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Thread: Bridging the gap from Beginner to Intermediate.

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    Re: Bridging the gap from Beginner to Intermediate.

    So much good advice already. The only thing I'd add is that if you're not feeling confident with a particular move (that you like and would like to add to your repetoire), ask the teacher/demo to go over it with you. They have also been in your position before, so not only should they understand your desire to improve, but they should be able to give you some assistance in 'cracking it'.

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    Re: Bridging the gap from Beginner to Intermediate.

    Quote Originally Posted by Gadget View Post
    The secret to dancing well is bluffing it: The more experienced a dancer, the more mistakes they will have made and the more they feel comfortable with stuff going "wrong".
    That reminds me of something Deborah Szekely said in a class at Southport..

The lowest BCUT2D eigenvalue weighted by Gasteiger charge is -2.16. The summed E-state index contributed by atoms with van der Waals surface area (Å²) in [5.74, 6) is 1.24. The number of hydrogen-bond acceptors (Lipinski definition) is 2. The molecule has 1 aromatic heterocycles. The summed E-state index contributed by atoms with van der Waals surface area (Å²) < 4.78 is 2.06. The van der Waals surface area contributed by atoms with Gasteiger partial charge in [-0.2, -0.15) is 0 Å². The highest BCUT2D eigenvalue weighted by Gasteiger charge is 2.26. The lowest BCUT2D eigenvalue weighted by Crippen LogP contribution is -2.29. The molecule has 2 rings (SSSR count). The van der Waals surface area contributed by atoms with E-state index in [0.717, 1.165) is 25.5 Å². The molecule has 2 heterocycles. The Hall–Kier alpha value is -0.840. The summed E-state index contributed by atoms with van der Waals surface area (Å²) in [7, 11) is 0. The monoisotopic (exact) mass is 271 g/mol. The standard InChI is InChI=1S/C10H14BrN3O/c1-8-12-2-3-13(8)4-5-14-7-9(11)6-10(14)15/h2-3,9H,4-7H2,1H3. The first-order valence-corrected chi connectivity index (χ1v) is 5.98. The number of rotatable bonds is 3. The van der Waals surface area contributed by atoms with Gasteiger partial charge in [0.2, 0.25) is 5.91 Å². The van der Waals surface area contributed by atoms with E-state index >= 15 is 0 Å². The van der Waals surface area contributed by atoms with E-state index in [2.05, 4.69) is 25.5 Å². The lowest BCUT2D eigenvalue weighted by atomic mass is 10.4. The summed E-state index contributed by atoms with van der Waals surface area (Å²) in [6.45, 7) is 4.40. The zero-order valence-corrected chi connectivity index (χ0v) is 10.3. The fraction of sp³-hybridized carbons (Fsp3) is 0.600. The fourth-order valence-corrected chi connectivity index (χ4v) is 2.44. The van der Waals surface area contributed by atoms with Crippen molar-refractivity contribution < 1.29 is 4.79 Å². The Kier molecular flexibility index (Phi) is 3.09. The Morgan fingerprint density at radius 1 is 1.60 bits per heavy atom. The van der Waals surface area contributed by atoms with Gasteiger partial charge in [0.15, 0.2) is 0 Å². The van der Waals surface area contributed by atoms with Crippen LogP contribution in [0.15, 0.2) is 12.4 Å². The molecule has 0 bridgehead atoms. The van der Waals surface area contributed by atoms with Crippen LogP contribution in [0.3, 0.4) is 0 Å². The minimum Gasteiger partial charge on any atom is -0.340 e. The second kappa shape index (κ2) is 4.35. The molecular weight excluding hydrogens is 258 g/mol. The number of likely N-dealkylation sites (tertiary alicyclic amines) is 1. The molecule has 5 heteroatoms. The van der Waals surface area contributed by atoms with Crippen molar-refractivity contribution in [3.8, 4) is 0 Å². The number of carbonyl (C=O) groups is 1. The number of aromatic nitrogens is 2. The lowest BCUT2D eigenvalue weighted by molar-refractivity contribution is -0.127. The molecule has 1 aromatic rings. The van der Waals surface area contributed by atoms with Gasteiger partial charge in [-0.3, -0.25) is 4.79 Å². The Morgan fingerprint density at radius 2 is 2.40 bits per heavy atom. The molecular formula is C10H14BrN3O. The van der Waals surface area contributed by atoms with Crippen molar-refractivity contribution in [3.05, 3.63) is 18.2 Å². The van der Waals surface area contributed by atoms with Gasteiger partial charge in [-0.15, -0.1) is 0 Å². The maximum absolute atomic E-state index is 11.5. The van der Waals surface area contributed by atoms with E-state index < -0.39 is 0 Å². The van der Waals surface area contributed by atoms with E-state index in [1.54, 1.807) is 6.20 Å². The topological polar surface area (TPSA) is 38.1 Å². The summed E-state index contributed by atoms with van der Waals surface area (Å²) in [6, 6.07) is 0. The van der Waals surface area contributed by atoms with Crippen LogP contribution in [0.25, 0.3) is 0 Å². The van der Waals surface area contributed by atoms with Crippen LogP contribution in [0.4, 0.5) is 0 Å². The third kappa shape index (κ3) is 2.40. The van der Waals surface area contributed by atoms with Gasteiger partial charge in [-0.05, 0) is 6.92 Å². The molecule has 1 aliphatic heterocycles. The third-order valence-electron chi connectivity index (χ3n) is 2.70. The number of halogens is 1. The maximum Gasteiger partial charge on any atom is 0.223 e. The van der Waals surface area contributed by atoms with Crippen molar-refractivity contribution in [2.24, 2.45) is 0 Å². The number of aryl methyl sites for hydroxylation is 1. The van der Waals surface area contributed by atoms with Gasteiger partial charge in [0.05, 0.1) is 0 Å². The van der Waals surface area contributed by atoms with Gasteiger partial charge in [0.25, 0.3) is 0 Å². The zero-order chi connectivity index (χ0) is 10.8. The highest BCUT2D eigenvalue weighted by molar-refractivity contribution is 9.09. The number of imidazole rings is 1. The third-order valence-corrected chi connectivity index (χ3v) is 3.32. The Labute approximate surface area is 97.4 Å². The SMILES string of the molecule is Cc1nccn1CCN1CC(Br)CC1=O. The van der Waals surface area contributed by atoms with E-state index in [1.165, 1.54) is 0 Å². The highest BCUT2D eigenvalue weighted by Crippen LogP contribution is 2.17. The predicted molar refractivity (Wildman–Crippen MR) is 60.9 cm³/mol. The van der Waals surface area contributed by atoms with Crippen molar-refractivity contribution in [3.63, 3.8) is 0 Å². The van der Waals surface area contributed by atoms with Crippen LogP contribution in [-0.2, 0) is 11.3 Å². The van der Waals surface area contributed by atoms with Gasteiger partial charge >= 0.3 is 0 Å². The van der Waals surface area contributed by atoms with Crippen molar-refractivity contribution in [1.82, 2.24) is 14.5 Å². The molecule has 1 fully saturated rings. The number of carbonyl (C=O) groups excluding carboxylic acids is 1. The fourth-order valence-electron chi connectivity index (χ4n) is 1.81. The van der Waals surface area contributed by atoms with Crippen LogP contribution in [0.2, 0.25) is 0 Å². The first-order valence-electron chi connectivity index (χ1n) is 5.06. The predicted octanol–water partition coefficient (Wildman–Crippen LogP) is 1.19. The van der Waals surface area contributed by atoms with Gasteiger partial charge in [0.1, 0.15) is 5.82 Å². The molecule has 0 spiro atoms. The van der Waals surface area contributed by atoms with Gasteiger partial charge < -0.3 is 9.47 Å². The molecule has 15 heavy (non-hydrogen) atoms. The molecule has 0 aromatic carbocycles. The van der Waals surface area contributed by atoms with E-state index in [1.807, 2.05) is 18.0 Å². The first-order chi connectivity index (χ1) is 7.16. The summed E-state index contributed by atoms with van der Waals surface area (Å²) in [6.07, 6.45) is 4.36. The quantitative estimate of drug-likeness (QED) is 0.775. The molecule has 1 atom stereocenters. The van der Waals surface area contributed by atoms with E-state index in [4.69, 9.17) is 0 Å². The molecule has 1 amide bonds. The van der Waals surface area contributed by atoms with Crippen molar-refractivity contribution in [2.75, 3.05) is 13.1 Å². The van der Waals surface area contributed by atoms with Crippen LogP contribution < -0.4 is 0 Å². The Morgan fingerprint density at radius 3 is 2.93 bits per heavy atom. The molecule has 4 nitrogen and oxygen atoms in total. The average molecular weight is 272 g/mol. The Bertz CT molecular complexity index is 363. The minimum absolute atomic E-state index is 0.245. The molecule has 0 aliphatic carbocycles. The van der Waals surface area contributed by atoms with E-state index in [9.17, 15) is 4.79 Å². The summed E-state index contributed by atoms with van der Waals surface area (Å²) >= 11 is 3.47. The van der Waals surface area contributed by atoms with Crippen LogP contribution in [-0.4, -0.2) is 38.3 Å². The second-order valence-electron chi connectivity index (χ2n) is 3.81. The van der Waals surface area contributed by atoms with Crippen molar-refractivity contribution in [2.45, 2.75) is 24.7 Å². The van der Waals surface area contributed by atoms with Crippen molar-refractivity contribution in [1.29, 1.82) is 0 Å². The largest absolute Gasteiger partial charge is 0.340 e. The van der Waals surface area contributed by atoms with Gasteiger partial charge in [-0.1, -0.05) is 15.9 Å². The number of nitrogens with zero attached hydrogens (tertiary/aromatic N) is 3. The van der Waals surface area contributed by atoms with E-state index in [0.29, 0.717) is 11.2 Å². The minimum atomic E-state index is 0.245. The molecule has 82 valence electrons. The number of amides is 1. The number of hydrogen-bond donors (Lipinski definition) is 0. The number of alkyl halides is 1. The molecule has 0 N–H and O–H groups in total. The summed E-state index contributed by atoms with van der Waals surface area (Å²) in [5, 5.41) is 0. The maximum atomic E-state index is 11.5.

Beginners make mistakes, Dancers make syncopations

    Phil_dB - I'd echo what a lot of others have said - have fun, and ensure you rotate partners. Freestyles and (dare I say it) weekenders are also good opportunities for progression as it may introduce you to more variety of dancers who don't necessarily attend the class you go to.

    Good luck with your journey

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    Re: Bridging the gap from Beginner to Intermediate.

    so many comments and fantastic advice, I wish I had the time to reply to everyone, - i've read all replies with great interest, - thank-you all.



    Quote Originally Posted by emmylou25 View Post
    and the thing about intermediates is that the moves are taught faster.
    Why is this?


    Quote Originally Posted by Dreadful Scathe View Post
    Ah yes, I remember when more moves seemed important - they're not though . To demonstrate what i mean - if you get hold of a competition dvd, any comp that has a "back to basix" or "beginners moves only" category and watch that - no one actually looks like a beginner, despite the moves they are doing